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Shifting Blame Muddles S&P Suit

02/15/2013 | The Wall Street Journal
By Jeannette Neumann

Like many other collateralized debt obligations, Delphinus CDO 2007-1 got a triple-A rating and then defaulted within months, causing painful losses to investors. Who is responsible for the mess?

Last year, the Securities and Exchange Commission blamed Mizuho Financial Group Inc., and the Japanese bank paid $127.5 million to settle a lawsuit filed by the U.S. agency. The U.S. Justice Department sees things differently. The Delphinus deal, which means “dolphin” in Latin and is the name of a small constellation in the Northern Hemisphere, was one of more than 30 CDOs included in the federal government's lawsuit against Standard & Poor’s Ratings Services last week.

Federal prosecutors say that S&P, a unit of McGraw-Hill Cos., disregarded its own standards when rating Delphinus and the other CDOs, misled investors and should cover losses suffered by federally insured banks and credit unions that bought the securities, which included bundles of subprime mortgages.

The discrepancy could give S&P a way to counterattack the Justice Department as the two sides gird for a battle that legal experts say will be grueling.

U.S. Attorney General Eric Holder is seeking more than $5 billion in damages from S&P, which claims the allegations are “meritless.”

The U.S. government’s conflicting opinions about the Delphinus deal might be a problem if the civil-fraud suit goes to trial. The ratings firm probably will argue that “these banks aren’t victims,” says Samuel Buell, a former federal prosecutor who now is a law professor at Duke University.

Representatives from the Justice Department and S&P declined to comment.

Another inconsistency: In the text of the complaint, prosecutors cited Delphinus and six other CDOs created and sold before the housing bubble burst in late 2007 as examples of fraudulent ratings by S&P. But those deals aren’t on separate lists of CDOs at the end of the suit, where the U.S. alleges losses at a specific financial institution because of S&P’s fraud.

Legal experts said that isn’t necessarily a problem for the government because the lists aren’t meant to be comprehensive.

Still, lawyers for S&P are likely to make an issue of the mismatch, some legal experts say. On Tuesday, McGraw-Hill General Counsel Kenneth Vittor told analysts and investors in a conference call that the suit outlines only $500 million of alleged investor losses. “The government has not explained where the other $4.5 billion in alleged losses come from,” he said.

S&P will be required to respond to the allegations in the complaint within 90 days, Mr. Vittor said Tuesday.

Mizuho created Delphinus as the housing market was taking a turn for the worse. S&P, Moody’s Corp.’s MCO +1.54% Moody’s Investors Service and Fitch Ratings, now a unit of FimalacSA and Hearst Corp., also gave most of the deal a triple-A rating in August 2007. The ratings firms downgraded Delphinus to “junk” status in early 2008. Soon, some investors stopped getting payments on their securities. Delphinus was liquidated in 2010.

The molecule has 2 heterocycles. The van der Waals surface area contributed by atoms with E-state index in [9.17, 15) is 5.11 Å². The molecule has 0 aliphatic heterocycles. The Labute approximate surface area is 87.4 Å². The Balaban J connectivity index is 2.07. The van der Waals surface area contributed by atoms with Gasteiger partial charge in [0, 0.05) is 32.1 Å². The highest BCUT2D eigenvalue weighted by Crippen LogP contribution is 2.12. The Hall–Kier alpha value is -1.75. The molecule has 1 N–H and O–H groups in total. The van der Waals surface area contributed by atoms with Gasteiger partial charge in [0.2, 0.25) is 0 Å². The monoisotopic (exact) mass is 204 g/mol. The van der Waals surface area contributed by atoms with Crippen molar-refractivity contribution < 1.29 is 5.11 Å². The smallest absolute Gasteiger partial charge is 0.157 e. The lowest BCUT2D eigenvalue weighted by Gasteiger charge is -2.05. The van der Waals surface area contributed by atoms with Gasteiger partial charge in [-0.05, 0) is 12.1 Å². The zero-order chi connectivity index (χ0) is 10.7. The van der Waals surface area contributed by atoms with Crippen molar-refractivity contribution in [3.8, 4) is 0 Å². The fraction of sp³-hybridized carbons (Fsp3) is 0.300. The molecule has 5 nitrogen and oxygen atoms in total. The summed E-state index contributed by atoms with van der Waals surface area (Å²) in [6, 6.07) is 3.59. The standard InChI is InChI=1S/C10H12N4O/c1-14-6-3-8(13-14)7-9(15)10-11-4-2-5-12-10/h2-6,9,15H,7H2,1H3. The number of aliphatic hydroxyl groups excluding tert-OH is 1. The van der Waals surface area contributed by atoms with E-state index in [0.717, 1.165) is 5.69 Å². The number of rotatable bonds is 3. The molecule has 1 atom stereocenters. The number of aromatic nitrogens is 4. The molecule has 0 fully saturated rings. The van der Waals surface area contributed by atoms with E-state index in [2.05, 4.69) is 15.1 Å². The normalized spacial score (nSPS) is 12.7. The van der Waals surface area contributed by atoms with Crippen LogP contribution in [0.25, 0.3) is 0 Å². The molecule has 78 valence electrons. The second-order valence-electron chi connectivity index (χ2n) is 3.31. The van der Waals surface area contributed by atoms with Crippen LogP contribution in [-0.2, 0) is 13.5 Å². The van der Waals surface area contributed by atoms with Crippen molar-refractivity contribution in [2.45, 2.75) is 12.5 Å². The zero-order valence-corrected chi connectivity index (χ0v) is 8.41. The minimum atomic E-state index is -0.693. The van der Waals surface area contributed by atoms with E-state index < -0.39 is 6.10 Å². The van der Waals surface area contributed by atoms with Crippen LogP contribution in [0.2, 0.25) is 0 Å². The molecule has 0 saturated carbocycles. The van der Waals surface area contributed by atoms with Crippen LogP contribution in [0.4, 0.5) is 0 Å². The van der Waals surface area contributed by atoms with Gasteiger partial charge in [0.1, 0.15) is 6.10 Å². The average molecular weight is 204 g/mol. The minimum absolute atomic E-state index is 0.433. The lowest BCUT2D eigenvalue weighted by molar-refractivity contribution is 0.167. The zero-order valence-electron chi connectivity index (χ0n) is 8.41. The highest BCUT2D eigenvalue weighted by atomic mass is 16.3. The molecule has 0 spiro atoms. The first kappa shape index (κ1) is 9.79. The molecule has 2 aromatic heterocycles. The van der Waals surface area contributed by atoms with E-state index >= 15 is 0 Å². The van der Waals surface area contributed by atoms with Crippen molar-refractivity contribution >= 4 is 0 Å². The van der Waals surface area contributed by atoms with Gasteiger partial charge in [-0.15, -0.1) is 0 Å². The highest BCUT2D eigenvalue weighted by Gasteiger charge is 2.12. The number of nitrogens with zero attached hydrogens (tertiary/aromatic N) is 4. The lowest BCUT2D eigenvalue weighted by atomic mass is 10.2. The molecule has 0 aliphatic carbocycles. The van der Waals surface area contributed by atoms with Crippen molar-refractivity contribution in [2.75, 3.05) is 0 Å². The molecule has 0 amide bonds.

Last July, SEC officials alleged that some Mizuho employees “provided S&P inaccurate and misleading information” by having S&P rate assets that weren’t in the deal sold to investors. “Mizuho sold securities based upon those ratings, which in turn misled investors to believe that the Delphinus notes were of higher credit quality,” the SEC alleged.

Mizuho neither admitted nor denied wrongdoing. A bank spokesman couldn’t be reached for comment.

In last week’s suit, the Justice Department alleged S&P ignored its internal standards when rating Delphinus because the firm didn’t consider the deteriorating quality of residential mortgage loans backing the deal.

S&P analysts ran the portfolio of loans backing Delphinus through the firm’s “CDO Evaluator” model in July 2007, and found that four slices of the deal failed a test, the Justice Department alleges. S&P analysts then tweaked the ratings on those underlying loans until just one slice was failing the test. S&P rated Delphinus on July 19, 2007 “notwithstanding the continuing” failure of one slice of the deal, the Justice Department alleges.

Legal experts said S&P is almost certain to highlight that the SEC blamed Mizuho for investor losses on Delphinus, while the Justice Department blames S&P. The same experts cautioned, though, that two different defendants could be found legally responsible. S&P disclosed in 2011 that it received a so-called Wells notice from the SEC for the way it rated Delphinus. A Wells notice is the agency’s warning to financial institutions that they could face civil charges.

The investigation is ongoing, according to people familiar with the matter.

Plaintiffs in other CDO lawsuits against banks that created those deals are watching the S&P case closely. Space Coast Credit Union of Melbourne, Fla., sued Barclays PLC in 2011 to recover losses in Markov CDO I Ltd., one of the deals in the government’s case against S&P.

“We are very interested to see the evidence that the government has to show S&P’s level of complicity in the selling of these inherently flawed products,” says David Bishop, a lawyer representing the credit union.

Write to Jeannette Neumann at